CBZ Holdings Limited has sent dozens of workers home after completing an extensive review of its business model, the second such bold move within a few months.
NewsDay Business understands that complex negotiations will kick off between CBZ and the Zimbabwe Banks and Allied Workers’ Union (Zibawu) this week, which is pressing for a package that takes into consideration volatilities around the country’s freefalling currency.
But pressure would be piled on CBZ to work out packages that cushion staff from the economic meltdown after Stanbic Bank said it paid out $430 million early this year, in another carnage on jobs.
CBZ’s job cuts, which saw affected workers being asked to go on unpaid leave on September 1, follows a massive shift in the way companies operate since the Covid – 19 outbreak last year, which gave traction to a revolution being underpinned by tech based operations.
It was not clear at the weekend how many workers would be sent home.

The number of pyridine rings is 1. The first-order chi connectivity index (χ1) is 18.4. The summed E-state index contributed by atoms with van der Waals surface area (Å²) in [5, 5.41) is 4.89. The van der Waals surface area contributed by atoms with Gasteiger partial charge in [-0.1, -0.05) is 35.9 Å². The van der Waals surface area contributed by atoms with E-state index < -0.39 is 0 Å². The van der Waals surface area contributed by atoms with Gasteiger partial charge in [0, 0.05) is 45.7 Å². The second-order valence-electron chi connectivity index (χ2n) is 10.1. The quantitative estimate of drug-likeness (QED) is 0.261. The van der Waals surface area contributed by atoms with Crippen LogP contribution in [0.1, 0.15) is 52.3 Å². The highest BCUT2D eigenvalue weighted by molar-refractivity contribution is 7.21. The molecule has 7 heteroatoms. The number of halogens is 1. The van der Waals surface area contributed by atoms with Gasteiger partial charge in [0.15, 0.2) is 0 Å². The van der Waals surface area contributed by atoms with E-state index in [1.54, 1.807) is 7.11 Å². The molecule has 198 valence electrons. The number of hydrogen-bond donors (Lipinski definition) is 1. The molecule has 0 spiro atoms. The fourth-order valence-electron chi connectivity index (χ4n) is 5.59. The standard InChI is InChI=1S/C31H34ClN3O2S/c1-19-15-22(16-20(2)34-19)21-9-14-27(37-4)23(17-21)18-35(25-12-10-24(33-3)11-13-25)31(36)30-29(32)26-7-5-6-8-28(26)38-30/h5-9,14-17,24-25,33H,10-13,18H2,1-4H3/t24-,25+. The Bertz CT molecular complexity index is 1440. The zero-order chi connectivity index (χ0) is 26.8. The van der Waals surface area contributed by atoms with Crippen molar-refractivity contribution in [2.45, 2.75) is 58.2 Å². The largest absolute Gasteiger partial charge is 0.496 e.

But unions said ‘several dozens’ were set to leave the diversified financial services powerhouse, which trades its stock on Zimbabwe Stock Exchange.
“The group is undertaking a comprehensive review and reorganisation of its structures and business operating model in line with changes in the corporate landscapes and the way we do business,” CBZ said in letters sent out to affected staff last week.
“Owing to the nature and purpose of the review and reorganisation of structures and business operating model, the group can no longer retain your service as a permanent employee or as a shift or short term employee. You have been included in a retrenchment list which has been forwarded to the retrenchment board and the works council. It is anticipated that the retrenchment process will be finalised by or before the 30th of September 2021. You are required to proceed on paid leave,” CBZ said, calling for a virtual meeting of affected staff on September 8.
A Zibawu spokesperson acknowledged receiving reports of fresh job cuts at CBZ but noted that it was premature to comment.
It has been a bloodbath in Zimbabwe’s banking sector since 2012, when a second wave of bank failures rattled the markets in the aftermath of the 2004 to 2008 financial crisis.
Last week, Stanbic Bank said job cuts carried out during the first half of 2021 added $430 million to total expenses during the half year ended June 30, 2021, as Covid-19 induced hard lockdowns depressed the trading revenue line.
“Operating expenses increased in comparison to prior year driven by expenditure of $430 million incurred in a staff optimisation exercise,” Stanbic said.
CBZ boss, Blessing Mudavanhu could not be reach for comment.